Dunlavey's request eventually made its way to Haynes's desk. Haynes recommended that Rumsfeld approve 15 of the interrogation techniques. Rumsfeld issued a verbal and written authorization in December 2002 allowing interrogators to use "stress positions, isolation for up to 30 days, removal of clothing and the use of detainees' phobias (such as the use of dogs)."

Rumsfeld's approval of certain interrogation methods outlined in a December 2002 action memorandum was criticized by Alberto Mora, the former general counsel of the Navy.

"The interrogation techniques approved by the Secretary [of Defense] should not have been authorized because some (but not all) of them, whether applied singly or in combination, could produce effects reaching the level of torture, a degree of mistreatment not otherwise proscribed by the memo because it did not articulate any bright-line standard for prohibited detainee treatment, a necessary element in any such document," Mora, who was forced out of his position, wrote in a 14-page letter to the Navy's inspector general.

The Armed Services Committee probe also revealed that immediately after Rumsfeld approved of the interrogation techniques, senior officials at Guantanamo "drafted a standard operating procedure (SOP) for the use of SERE techniques, including stress positions, forcibly stripping detainees, slapping, and 'walling' them."

Torture Trickles Down to Afghanistan

The Armed Services Committee report said "the influence of Secretary Rumsfeld's December 2, 2002, authorization was not limited to interrogations at [Guantanamo]."

"Newly declassified excerpts from a January 11, 2003, legal review by a Special Mission Unit (SMU) Task Force lawyer in Afghanistan state that 'SECDEF's approval of these techniques provides us the most persuasive argument for use of "advanced technique" as we capture possible [high value targets] … the fact that SECDEF approved the use of the… techniques at GTMO, [which is] subject to the same laws, provides an analogy and basis for use of these techniques [in accordance with] international and U.S. law.'"

"Secretary of Defense Donald Rumsfeld's authorization of aggressive interrogation techniques for use at Guantanamo Bay was a direct cause of detainee abuse there," the Armed Services Committee report concluded. "Secretary Rumsfeld's December 2, 2002 approval of Mr. Haynes's recommendation that most of the techniques contained in [Guantanamo's] October 11, 2002 request be authorized, influenced and contributed to the use of abusive techniques, including military working dogs, forced nudity, and stress positions, in Afghanistan and Iraq."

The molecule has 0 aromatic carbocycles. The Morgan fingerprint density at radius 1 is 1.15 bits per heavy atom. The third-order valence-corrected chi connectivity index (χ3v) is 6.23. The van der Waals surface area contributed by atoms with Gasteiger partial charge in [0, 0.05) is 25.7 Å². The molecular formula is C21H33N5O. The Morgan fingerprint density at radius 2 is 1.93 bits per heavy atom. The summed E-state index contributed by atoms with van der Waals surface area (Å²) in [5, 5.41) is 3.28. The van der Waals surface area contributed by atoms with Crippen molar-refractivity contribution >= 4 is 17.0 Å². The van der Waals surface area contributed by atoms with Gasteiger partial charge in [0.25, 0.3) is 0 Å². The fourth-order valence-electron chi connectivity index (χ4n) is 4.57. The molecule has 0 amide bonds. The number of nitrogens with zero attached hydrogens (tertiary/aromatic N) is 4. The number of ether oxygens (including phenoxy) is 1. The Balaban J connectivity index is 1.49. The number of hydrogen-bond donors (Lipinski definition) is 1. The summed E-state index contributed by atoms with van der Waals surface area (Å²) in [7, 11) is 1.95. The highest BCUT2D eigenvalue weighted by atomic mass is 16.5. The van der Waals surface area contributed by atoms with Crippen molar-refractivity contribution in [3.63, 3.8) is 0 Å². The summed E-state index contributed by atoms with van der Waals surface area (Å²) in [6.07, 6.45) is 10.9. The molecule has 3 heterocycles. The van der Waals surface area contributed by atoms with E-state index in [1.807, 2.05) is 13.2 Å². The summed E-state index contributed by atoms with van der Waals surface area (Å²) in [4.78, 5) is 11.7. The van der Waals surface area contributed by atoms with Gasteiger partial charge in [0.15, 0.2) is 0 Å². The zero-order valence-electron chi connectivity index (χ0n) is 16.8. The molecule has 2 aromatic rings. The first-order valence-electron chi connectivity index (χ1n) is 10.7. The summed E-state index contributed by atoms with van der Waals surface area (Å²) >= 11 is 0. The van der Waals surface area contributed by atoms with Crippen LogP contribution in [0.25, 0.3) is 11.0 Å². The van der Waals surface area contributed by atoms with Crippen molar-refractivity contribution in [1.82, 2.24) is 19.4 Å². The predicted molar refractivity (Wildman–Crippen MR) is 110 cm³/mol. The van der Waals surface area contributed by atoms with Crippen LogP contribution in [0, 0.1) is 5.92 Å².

Warnings Issued

The report also for the first time highlights the numerous warnings the Bush administration received about using the SERE program in an offensive manner.

"On October 2, 2002, Lieutenant Colonel Morgan Banks, the senior Army SERE psychologist warned against using SERE training techniques during interrogations in an email to personnel at GTMO, writing that:

'[T]he use of physical pressures brings with it a large number of potential negative side effects … When individuals are gradually exposed to increasing levels of discomfort, it is more common for them to resist harder … If individuals are put under enough discomfort, i.e. pain, they will eventually do whatever it takes to stop the pain. This will increase the amount of information they tell the interrogator, but it does not mean the information is accurate. In fact, it usually decreases the reliability of the information because the person will say whatever he believes will stop the pain … Bottom line: the likelihood that the use of physical pressures will increase the delivery of accurate information from a detainee is very low. The likelihood that the use of physical pressures will increase the level of resistance in a detainee is very high …'"

Additionally, the Deputy Commander of the Pentagon's Criminal Investigative Task Force at Guantanamo told Levin's committee in an interview in 2006 that his department "was troubled with the rationale that techniques used to harden resistance to interrogations would be the basis for the utilization of techniques to obtain information."

Newly declassified emails also reveal that in June 2004, the use of SERE tactics was considered for use at Guantanamo Bay. That prompted a SERE psychologist to warn Pentagon officials: "[W]e need to really stress the difference between what instructors do at SERE school (done to INCREASE RESISTANCE capability in students) versus what is taught at interrogator school (done to gather information). What is done by SERE instructors is by definition ineffective interrogator conduct … Simply stated, SERE school does not train you on how to interrogate, and things you 'learn' there by osmosis about interrogation are probably wrong if copied by interrogators."

The Architects

The report concluded that "members of [Bush's] Cabinet and other senior officials participated in meetings inside the White House in 2002 and 2003 where specific interrogation techniques were discussed. National Security Council Principals reviewed the CIA's interrogation program during that period."

John Yoo, a deputy assistant attorney general at the Justice Department's Office of Legal Counsel, participated in several of these meetings prior to writing a legal opinion authorizing interrogators to subject detainees to waterboarding and other brutal techniques.

Last year, in response to questions by Armed Services Committee Chairman Carl Levin, Condoleezza Rice, who was the national security adviser when interrogation methods were discussed, said that beginning as early as the summer of 2002, Yoo provided legal advice at "several" meetings that she attended and that the Department of Justice's advice on the interrogation program "was being coordinated by Counsel to the President Alberto Gonzales."